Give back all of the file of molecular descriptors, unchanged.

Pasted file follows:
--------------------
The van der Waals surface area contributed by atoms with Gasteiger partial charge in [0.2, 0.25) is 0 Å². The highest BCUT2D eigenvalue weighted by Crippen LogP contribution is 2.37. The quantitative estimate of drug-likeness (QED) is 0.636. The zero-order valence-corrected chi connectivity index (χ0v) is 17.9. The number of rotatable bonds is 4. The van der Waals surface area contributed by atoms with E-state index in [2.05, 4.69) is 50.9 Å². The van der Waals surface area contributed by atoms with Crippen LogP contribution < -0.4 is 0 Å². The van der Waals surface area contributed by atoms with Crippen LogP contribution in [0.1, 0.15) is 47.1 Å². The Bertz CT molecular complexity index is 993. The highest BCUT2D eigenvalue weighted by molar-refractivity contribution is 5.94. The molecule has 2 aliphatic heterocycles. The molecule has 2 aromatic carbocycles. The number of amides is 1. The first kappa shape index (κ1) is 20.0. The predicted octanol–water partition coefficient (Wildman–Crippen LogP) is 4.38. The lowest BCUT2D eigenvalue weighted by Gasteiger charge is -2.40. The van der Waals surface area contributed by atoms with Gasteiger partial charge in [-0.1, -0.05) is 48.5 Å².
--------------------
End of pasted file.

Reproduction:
The van der Waals surface area contributed by atoms with Gasteiger partial charge in [0.2, 0.25) is 0 Å². The highest BCUT2D eigenvalue weighted by Crippen LogP contribution is 2.37. The quantitative estimate of drug-likeness (QED) is 0.636. The zero-order valence-corrected chi connectivity index (χ0v) is 17.9. The number of rotatable bonds is 4. The van der Waals surface area contributed by atoms with E-state index in [2.05, 4.69) is 50.9 Å². The van der Waals surface area contributed by atoms with Crippen LogP contribution < -0.4 is 0 Å². The van der Waals surface area contributed by atoms with Crippen LogP contribution in [0.1, 0.15) is 47.1 Å². The Bertz CT molecular complexity index is 993. The highest BCUT2D eigenvalue weighted by molar-refractivity contribution is 5.94. The molecule has 2 aliphatic heterocycles. The molecule has 2 aromatic carbocycles. The number of amides is 1. The first kappa shape index (κ1) is 20.0. The predicted octanol–water partition coefficient (Wildman–Crippen LogP) is 4.38. The lowest BCUT2D eigenvalue weighted by Gasteiger charge is -2.40. The van der Waals surface area contributed by atoms with Gasteiger partial charge in [-0.1, -0.05) is 48.5 Å².